Embedding digital trust through a focus on people, data and systems

BSI Group

By Charlene Loo*, Managing Director of BSI Australia and New Zealand
Tuesday, 12 December, 2023

Embedding digital trust through a focus on people, data and systems

Organisations focused on the future will be those that have the correct protocols, policies and procedures in place to keep their information safe, data secure and infrastructure robust.

As working practices continue to evolve, cloud-based and digitally reliant businesses are becoming the norm. But as digital processes adapt, the risks of cyber attacks, security breaches and human error also increase exponentially.

Given today’s cyberthreat landscape, how do organisations reassure customers, stakeholders and wider society that they can be trusted and have procedures and controls in place to secure and protect data?

Switching to cloud services can have many benefits: enabling remote working, ensuring effective business continuity and faster disaster recovery. However, introducing new services may also open up risks to security, with large amounts of sensitive data being stored by multiple third parties, potentially held and accessed all around the world.

The industrialisation of cybercrime

Consequently, we are beginning to see an industrialisation of cybercrime, with ransomware becoming a commodity service. Earlier this year, the Office of the Australian Information Commissioner (OAIC) reported a 26% increase in data breaches in the second half of 2022, including some of the largest in Australian history, affecting millions of Australians.

Such incidents come at a huge cost to organisations. Latitude Financial recently announced it was forecasting a first-half statutory loss of between $95 million and $105 million after a cyber attack “closed or severely restricted” its ability to earn income for five weeks.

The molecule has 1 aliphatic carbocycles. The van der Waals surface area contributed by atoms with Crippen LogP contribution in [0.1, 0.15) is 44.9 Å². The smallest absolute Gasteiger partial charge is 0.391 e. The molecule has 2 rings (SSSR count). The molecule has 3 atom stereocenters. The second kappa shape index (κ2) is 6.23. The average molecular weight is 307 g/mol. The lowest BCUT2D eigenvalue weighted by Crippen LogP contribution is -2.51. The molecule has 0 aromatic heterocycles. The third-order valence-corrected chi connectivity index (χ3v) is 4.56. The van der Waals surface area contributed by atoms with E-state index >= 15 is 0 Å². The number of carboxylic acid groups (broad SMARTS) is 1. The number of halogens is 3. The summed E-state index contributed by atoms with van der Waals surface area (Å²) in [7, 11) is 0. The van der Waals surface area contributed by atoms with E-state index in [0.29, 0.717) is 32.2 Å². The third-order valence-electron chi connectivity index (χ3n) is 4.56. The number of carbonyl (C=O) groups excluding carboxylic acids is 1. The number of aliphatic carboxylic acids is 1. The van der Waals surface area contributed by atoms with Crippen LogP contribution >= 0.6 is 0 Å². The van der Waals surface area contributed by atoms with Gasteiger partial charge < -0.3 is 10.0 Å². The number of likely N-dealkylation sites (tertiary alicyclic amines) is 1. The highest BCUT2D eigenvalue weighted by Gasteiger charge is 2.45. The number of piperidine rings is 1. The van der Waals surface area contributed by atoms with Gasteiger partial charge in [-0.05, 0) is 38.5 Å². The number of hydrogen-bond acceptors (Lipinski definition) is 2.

The regrettable truth is that cybercrime has gone through the same rapid transformation we are seeing in our organisations in terms of the adoption of technology, with threats, risks and attacks growing in frequency and sophistication.

Major cyber attacks have the potential to outpace organisations’ abilities to effectively prevent or respond to them. So, what can organisations do to better protect their assets? When it comes to securing data, the instinct can be to focus on building a ‘wall’. But walls can be breached. Building cyber resilience is about going beyond constructing walls and employing a proficient and proactive approach to managing information as an asset. Organisations that embed digital trust and resilience through a focus on people, data and systems increase their potential to secure long-term benefits for their operations, customers and society.

Cyber resilience is about the culture within an organisation

Cyber resilience goes beyond technical controls and is largely about the culture within an organisation. Training, as well as openness and constant engagement with staff about the importance of cybersecurity, can help create a cyber-resilient culture and ultimately better protect the organisation. True digital trust can be built from the top down and bottom up through regular training and policy re-evaluations.